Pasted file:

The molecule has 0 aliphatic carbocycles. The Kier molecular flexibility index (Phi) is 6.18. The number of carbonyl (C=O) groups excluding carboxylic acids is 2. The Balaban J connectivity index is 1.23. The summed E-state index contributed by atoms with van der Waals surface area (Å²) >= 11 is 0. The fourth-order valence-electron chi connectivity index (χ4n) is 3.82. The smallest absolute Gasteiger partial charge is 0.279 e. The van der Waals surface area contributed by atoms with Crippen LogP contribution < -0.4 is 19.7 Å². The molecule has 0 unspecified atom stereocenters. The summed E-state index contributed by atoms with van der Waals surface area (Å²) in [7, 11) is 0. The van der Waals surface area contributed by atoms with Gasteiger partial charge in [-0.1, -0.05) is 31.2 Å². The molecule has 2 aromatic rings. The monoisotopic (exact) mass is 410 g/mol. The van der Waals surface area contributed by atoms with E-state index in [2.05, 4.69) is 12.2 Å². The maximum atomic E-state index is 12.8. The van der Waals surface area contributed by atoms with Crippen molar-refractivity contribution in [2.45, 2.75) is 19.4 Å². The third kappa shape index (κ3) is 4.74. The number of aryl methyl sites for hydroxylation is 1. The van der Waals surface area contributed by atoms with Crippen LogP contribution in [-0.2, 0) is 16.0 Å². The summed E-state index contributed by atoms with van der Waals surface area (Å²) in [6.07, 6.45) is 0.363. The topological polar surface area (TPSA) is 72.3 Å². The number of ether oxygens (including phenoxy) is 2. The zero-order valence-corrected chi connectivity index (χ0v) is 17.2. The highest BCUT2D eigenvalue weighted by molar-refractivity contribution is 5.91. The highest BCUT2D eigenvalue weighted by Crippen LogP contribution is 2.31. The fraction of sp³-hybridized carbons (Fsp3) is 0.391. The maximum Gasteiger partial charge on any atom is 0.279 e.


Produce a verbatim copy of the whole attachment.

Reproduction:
The molecule has 0 aliphatic carbocycles. The Kier molecular flexibility index (Phi) is 6.18. The number of carbonyl (C=O) groups excluding carboxylic acids is 2. The Balaban J connectivity index is 1.23. The summed E-state index contributed by atoms with van der Waals surface area (Å²) >= 11 is 0. The fourth-order valence-electron chi connectivity index (χ4n) is 3.82. The smallest absolute Gasteiger partial charge is 0.279 e. The van der Waals surface area contributed by atoms with Crippen LogP contribution < -0.4 is 19.7 Å². The molecule has 0 unspecified atom stereocenters. The summed E-state index contributed by atoms with van der Waals surface area (Å²) in [7, 11) is 0. The van der Waals surface area contributed by atoms with Gasteiger partial charge in [-0.1, -0.05) is 31.2 Å². The molecule has 2 aromatic rings. The monoisotopic (exact) mass is 410 g/mol. The van der Waals surface area contributed by atoms with E-state index in [2.05, 4.69) is 12.2 Å². The maximum atomic E-state index is 12.8. The van der Waals surface area contributed by atoms with Crippen molar-refractivity contribution in [2.45, 2.75) is 19.4 Å². The third kappa shape index (κ3) is 4.74. The number of aryl methyl sites for hydroxylation is 1. The van der Waals surface area contributed by atoms with Crippen LogP contribution in [-0.2, 0) is 16.0 Å². The summed E-state index contributed by atoms with van der Waals surface area (Å²) in [6.07, 6.45) is 0.363. The topological polar surface area (TPSA) is 72.3 Å². The number of ether oxygens (including phenoxy) is 2. The zero-order valence-corrected chi connectivity index (χ0v) is 17.2. The highest BCUT2D eigenvalue weighted by molar-refractivity contribution is 5.91. The highest BCUT2D eigenvalue weighted by Crippen LogP contribution is 2.31. The fraction of sp³-hybridized carbons (Fsp3) is 0.391. The maximum Gasteiger partial charge on any atom is 0.279 e.